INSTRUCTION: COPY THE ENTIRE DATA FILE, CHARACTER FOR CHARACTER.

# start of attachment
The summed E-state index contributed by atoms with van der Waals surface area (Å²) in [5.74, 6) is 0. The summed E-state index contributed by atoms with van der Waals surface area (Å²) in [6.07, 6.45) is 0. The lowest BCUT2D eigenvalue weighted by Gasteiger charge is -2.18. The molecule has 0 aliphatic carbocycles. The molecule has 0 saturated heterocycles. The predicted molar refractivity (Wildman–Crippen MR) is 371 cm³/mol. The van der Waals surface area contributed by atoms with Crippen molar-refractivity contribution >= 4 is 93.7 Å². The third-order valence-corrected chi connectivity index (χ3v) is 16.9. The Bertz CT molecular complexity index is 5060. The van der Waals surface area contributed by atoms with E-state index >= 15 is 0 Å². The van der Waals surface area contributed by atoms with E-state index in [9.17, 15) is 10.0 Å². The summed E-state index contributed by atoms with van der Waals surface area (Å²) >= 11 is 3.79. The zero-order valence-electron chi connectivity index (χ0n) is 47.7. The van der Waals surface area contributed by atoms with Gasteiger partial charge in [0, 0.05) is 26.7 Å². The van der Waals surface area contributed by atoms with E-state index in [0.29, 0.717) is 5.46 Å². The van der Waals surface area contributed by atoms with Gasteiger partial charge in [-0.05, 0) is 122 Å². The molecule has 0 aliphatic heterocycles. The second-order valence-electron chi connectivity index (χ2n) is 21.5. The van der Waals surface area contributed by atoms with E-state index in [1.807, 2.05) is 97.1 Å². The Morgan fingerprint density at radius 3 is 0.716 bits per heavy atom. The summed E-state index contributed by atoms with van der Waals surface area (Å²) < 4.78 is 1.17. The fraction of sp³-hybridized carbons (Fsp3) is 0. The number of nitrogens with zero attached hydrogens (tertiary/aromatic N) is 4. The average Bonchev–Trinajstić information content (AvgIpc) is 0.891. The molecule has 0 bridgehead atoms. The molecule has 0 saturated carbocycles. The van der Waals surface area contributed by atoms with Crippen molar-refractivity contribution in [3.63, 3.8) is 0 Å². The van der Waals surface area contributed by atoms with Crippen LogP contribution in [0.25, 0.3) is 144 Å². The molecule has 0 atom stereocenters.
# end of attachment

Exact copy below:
The summed E-state index contributed by atoms with van der Waals surface area (Å²) in [5.74, 6) is 0. The summed E-state index contributed by atoms with van der Waals surface area (Å²) in [6.07, 6.45) is 0. The lowest BCUT2D eigenvalue weighted by Gasteiger charge is -2.18. The molecule has 0 aliphatic carbocycles. The molecule has 0 saturated heterocycles. The predicted molar refractivity (Wildman–Crippen MR) is 371 cm³/mol. The van der Waals surface area contributed by atoms with Crippen molar-refractivity contribution >= 4 is 93.7 Å². The third-order valence-corrected chi connectivity index (χ3v) is 16.9. The Bertz CT molecular complexity index is 5060. The van der Waals surface area contributed by atoms with E-state index >= 15 is 0 Å². The van der Waals surface area contributed by atoms with E-state index in [9.17, 15) is 10.0 Å². The summed E-state index contributed by atoms with van der Waals surface area (Å²) >= 11 is 3.79. The zero-order valence-electron chi connectivity index (χ0n) is 47.7. The van der Waals surface area contributed by atoms with Gasteiger partial charge in [0, 0.05) is 26.7 Å². The van der Waals surface area contributed by atoms with E-state index in [0.29, 0.717) is 5.46 Å². The van der Waals surface area contributed by atoms with Gasteiger partial charge in [-0.05, 0) is 122 Å². The molecule has 0 aliphatic heterocycles. The second-order valence-electron chi connectivity index (χ2n) is 21.5. The van der Waals surface area contributed by atoms with E-state index in [1.807, 2.05) is 97.1 Å². The Morgan fingerprint density at radius 3 is 0.716 bits per heavy atom. The summed E-state index contributed by atoms with van der Waals surface area (Å²) < 4.78 is 1.17. The fraction of sp³-hybridized carbons (Fsp3) is 0. The number of nitrogens with zero attached hydrogens (tertiary/aromatic N) is 4. The average Bonchev–Trinajstić information content (AvgIpc) is 0.891. The molecule has 0 bridgehead atoms. The molecule has 0 saturated carbocycles. The van der Waals surface area contributed by atoms with Crippen molar-refractivity contribution in [3.63, 3.8) is 0 Å². The van der Waals surface area contributed by atoms with Crippen LogP contribution in [0.25, 0.3) is 144 Å². The molecule has 0 atom stereocenters.